Ernest Pignon-Ernest Revives the Memory of Pier Paolo Pasolini in a New Exhibition in Paris
Ever since the mid-1960s, Ernest Pignon–Ernest has been present on the streets with his drawings, serigraphs and, more recently, even digital prints, where he created the foundation of urban art as we know it today. His artistry tackles history, politics, important figures in society, it questions taboos and never stays silent. It is thorough, meaningful and always up to the point, thought-provoking and almost always site-specific. In light of all that, it comes as no surprise that the first Ernest Pignon-Ernest exhibition to take place at Galerie Openspace’s new space will be dedicated to the life and death of Pier Paolo Pasolini, the Italian filmmaker who was killed forty years ago on the beach of Ostia, near Rome.
A Part of the Collective Memory
In 1966, Ernest Pignon-Ernest was on the streets to protest the French nuclear strike. In 1978, he paid a tribute to the 19th century French poet Arthur Rimbaud in Paris. In 1988, he created a piece in honor of Caravaggio in Naples. One thing that could be said about the art of Ernest Pignon-Ernest is that it is never a coincidence – the artist leaves nothing to chance as he spends months researching the subject of his project and the location in which it will take place. The latter becomes chosen based on its characteristics related to the subject, but also the entire society, its aesthetic expression, symbolic relevance, its place in the memory of its inhabitants and its heritage history. And so, his works found home in buildings like the Paris Commune (1971), or Soweto, a Johannesburg neighbourhood, in 2002. Because of his remarkable visions and their impeccable execution, Ernest Pignon-Ernest is still considered one of the absolute legends of street art and an urban art pioneer.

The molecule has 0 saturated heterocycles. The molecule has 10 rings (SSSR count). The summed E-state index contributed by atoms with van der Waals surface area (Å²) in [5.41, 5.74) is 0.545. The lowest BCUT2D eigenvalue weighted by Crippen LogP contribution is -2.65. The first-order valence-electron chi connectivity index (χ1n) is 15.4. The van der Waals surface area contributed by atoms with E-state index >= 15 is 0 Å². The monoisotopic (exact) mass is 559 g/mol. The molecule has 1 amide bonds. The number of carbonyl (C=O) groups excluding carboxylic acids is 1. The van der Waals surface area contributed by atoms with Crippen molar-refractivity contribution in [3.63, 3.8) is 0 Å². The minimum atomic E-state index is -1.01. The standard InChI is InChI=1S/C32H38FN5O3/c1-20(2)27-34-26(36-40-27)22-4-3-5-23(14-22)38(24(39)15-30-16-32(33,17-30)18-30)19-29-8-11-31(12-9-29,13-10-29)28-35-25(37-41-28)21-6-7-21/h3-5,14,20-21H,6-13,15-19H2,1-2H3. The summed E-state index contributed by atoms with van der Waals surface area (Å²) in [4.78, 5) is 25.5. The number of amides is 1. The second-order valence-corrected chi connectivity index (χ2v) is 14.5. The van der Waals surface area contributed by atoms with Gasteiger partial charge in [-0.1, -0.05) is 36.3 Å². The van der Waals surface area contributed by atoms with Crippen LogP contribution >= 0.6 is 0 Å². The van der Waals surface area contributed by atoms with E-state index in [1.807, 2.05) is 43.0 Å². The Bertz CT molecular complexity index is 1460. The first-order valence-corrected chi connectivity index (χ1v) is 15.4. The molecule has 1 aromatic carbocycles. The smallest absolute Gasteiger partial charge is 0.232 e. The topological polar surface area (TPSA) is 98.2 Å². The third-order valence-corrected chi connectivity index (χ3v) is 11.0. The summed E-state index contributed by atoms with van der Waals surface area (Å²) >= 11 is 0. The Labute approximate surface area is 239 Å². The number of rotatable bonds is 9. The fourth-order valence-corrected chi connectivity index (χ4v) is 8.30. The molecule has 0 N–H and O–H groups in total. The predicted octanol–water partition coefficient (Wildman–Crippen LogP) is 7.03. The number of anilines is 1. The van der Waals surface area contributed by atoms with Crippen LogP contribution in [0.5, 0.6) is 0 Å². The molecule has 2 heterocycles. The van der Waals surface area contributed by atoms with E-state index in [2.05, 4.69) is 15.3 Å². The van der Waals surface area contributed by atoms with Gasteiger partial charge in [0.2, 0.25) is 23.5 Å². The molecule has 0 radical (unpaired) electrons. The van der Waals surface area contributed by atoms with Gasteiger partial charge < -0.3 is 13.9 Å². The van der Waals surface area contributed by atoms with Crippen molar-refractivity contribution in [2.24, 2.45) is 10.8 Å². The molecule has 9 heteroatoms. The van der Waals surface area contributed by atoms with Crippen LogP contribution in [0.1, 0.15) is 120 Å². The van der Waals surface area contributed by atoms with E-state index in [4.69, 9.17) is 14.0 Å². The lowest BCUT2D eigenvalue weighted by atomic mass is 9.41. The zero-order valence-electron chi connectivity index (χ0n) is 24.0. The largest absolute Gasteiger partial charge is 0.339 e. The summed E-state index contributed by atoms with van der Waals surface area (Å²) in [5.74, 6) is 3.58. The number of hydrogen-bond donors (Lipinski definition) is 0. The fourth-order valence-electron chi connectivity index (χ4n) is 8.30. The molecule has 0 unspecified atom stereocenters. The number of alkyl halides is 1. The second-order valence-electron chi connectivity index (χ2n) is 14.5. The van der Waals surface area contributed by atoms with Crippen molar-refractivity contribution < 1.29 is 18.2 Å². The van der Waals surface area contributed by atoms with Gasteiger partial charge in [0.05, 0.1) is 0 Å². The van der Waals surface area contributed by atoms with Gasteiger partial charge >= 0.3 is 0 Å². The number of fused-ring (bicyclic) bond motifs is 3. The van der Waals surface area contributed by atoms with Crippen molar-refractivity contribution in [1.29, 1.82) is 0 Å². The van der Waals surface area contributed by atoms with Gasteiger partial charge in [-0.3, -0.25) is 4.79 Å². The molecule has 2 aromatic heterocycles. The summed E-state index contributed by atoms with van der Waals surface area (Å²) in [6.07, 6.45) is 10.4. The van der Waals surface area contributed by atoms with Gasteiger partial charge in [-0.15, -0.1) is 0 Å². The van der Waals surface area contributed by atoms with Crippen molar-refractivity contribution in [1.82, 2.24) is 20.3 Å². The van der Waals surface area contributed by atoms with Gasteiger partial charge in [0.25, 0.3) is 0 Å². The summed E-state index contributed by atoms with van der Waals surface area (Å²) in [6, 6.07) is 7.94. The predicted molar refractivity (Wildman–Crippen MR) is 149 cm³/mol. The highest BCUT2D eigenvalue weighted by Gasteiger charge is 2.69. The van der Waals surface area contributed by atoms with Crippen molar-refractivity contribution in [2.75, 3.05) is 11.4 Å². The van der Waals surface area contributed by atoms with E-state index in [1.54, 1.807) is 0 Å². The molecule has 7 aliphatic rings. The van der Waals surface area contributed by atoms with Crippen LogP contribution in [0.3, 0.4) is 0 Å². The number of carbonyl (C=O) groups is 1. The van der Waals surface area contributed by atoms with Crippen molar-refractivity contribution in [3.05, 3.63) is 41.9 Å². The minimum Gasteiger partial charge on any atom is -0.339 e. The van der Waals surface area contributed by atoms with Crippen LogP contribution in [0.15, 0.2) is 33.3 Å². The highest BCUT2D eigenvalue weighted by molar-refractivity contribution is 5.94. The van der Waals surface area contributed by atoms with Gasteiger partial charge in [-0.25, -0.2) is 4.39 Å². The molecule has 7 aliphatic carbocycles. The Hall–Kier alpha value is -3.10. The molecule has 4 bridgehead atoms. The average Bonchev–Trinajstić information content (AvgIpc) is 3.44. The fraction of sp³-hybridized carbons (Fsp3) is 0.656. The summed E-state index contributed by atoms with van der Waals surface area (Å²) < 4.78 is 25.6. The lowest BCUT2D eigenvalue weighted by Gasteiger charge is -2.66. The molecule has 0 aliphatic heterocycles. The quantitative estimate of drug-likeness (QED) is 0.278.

The Death of Pier Paolo Pasolini
Through a series of photographs, drawings, sketches, but also urban interventions across Italy, Ernest Pignon-Ernest re-poses the unanswered questions regarding the murder of Pasolini. In four decades since it happened it never became clear who was responsible, while evidences were disappearing, false testimonies were given, and the possible suspects were never brought to justice. The powerful image made by Ernest Pignon-Ernest found its place in cities and locations closely linked to Pasolini himself – Rome, home of his Accattone movie; Naples, where his Decameron was filmed; Matera, where The Gospel According to St. Matthew came to be; or Ostia beach and the sands he was murdered on. The drawing, which sees Pasolini carrying his dead self in his arms, is like the depiction of an unrest spirit which demands answers. ”What Have You Done To My Death?”
Ernest Pignon-Ernest Exhibition at Galerie Openspace Paris
Besides the streets, the work of Ernest Pignon-Ernest can be found in respected museums and galleries around the world. In 2016, his hometown Nice will host a retrospective exhibition at the Museum of Contemporary Art, and many public events will accompany it. In the meantime, Si Je Reviens – Pasolini, 2015, an exhibition of works by the legendary Ernest Pignon-Ernest, will be on view at Galerie Openspace in Paris, France, from December 12th 2015 until January 23rd, 2016. The opening reception is scheduled for December 12th from 6pm to 9pm, where the artist will also do a book signing.
Featured images in slider: The drawing of Ernest Pignon-Ernest in Rome, Ostia, Matera and Rome, 2015. All images courtesy of Galerie Openspace.